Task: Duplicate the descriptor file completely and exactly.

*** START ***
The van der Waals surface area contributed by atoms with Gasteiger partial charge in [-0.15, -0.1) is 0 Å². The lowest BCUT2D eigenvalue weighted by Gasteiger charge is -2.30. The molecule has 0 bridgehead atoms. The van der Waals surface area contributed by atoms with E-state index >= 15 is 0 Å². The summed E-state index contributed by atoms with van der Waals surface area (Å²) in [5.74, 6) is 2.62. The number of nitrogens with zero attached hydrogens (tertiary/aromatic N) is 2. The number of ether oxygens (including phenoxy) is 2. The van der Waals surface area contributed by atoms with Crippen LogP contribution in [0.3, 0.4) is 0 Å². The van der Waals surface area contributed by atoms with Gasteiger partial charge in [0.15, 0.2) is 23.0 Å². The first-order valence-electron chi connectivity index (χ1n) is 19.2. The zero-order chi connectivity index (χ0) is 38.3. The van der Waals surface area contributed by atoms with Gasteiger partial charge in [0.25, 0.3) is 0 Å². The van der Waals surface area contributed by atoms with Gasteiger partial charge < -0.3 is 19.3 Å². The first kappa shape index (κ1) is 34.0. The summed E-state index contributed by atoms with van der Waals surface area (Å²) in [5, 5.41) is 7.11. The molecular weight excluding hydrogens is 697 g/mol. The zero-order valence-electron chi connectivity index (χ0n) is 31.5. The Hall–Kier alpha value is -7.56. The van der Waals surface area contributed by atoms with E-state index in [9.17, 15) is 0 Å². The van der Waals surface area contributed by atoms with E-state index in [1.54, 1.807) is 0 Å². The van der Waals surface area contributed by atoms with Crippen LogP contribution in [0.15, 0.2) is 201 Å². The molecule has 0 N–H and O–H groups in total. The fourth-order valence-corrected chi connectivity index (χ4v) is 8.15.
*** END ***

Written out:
The van der Waals surface area contributed by atoms with Gasteiger partial charge in [-0.15, -0.1) is 0 Å². The lowest BCUT2D eigenvalue weighted by Gasteiger charge is -2.30. The molecule has 0 bridgehead atoms. The van der Waals surface area contributed by atoms with E-state index >= 15 is 0 Å². The summed E-state index contributed by atoms with van der Waals surface area (Å²) in [5.74, 6) is 2.62. The number of nitrogens with zero attached hydrogens (tertiary/aromatic N) is 2. The number of ether oxygens (including phenoxy) is 2. The van der Waals surface area contributed by atoms with Crippen LogP contribution in [0.3, 0.4) is 0 Å². The van der Waals surface area contributed by atoms with Gasteiger partial charge in [0.15, 0.2) is 23.0 Å². The first-order valence-electron chi connectivity index (χ1n) is 19.2. The zero-order chi connectivity index (χ0) is 38.3. The van der Waals surface area contributed by atoms with Gasteiger partial charge in [0.25, 0.3) is 0 Å². The van der Waals surface area contributed by atoms with Gasteiger partial charge < -0.3 is 19.3 Å². The first kappa shape index (κ1) is 34.0. The summed E-state index contributed by atoms with van der Waals surface area (Å²) in [5, 5.41) is 7.11. The molecular weight excluding hydrogens is 697 g/mol. The zero-order valence-electron chi connectivity index (χ0n) is 31.5. The Hall–Kier alpha value is -7.56. The van der Waals surface area contributed by atoms with E-state index in [9.17, 15) is 0 Å². The van der Waals surface area contributed by atoms with E-state index in [1.54, 1.807) is 0 Å². The van der Waals surface area contributed by atoms with Crippen LogP contribution in [0.15, 0.2) is 201 Å². The molecule has 0 N–H and O–H groups in total. The fourth-order valence-corrected chi connectivity index (χ4v) is 8.15.